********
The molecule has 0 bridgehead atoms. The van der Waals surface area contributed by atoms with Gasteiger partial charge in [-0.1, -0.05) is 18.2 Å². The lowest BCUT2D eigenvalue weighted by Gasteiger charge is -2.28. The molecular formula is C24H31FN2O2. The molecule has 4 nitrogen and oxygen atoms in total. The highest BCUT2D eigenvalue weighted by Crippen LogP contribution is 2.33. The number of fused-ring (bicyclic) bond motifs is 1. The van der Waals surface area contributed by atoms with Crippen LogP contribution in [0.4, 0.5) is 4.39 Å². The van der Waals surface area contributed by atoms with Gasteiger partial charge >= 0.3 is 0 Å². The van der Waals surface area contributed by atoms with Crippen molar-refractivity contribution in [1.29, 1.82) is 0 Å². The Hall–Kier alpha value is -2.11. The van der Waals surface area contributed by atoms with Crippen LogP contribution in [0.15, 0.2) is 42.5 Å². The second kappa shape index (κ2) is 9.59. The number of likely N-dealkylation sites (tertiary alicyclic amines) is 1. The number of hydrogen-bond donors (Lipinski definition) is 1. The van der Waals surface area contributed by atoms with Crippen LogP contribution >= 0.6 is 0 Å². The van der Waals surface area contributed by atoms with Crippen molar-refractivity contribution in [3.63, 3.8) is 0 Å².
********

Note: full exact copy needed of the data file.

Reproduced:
The molecule has 0 bridgehead atoms. The van der Waals surface area contributed by atoms with Gasteiger partial charge in [-0.1, -0.05) is 18.2 Å². The lowest BCUT2D eigenvalue weighted by Gasteiger charge is -2.28. The molecular formula is C24H31FN2O2. The molecule has 4 nitrogen and oxygen atoms in total. The highest BCUT2D eigenvalue weighted by Crippen LogP contribution is 2.33. The number of fused-ring (bicyclic) bond motifs is 1. The van der Waals surface area contributed by atoms with Crippen LogP contribution in [0.4, 0.5) is 4.39 Å². The van der Waals surface area contributed by atoms with Gasteiger partial charge >= 0.3 is 0 Å². The van der Waals surface area contributed by atoms with Crippen molar-refractivity contribution in [1.29, 1.82) is 0 Å². The Hall–Kier alpha value is -2.11. The van der Waals surface area contributed by atoms with Crippen LogP contribution in [0.15, 0.2) is 42.5 Å². The second kappa shape index (κ2) is 9.59. The number of likely N-dealkylation sites (tertiary alicyclic amines) is 1. The number of hydrogen-bond donors (Lipinski definition) is 1. The van der Waals surface area contributed by atoms with Crippen LogP contribution >= 0.6 is 0 Å². The van der Waals surface area contributed by atoms with Crippen molar-refractivity contribution in [3.63, 3.8) is 0 Å².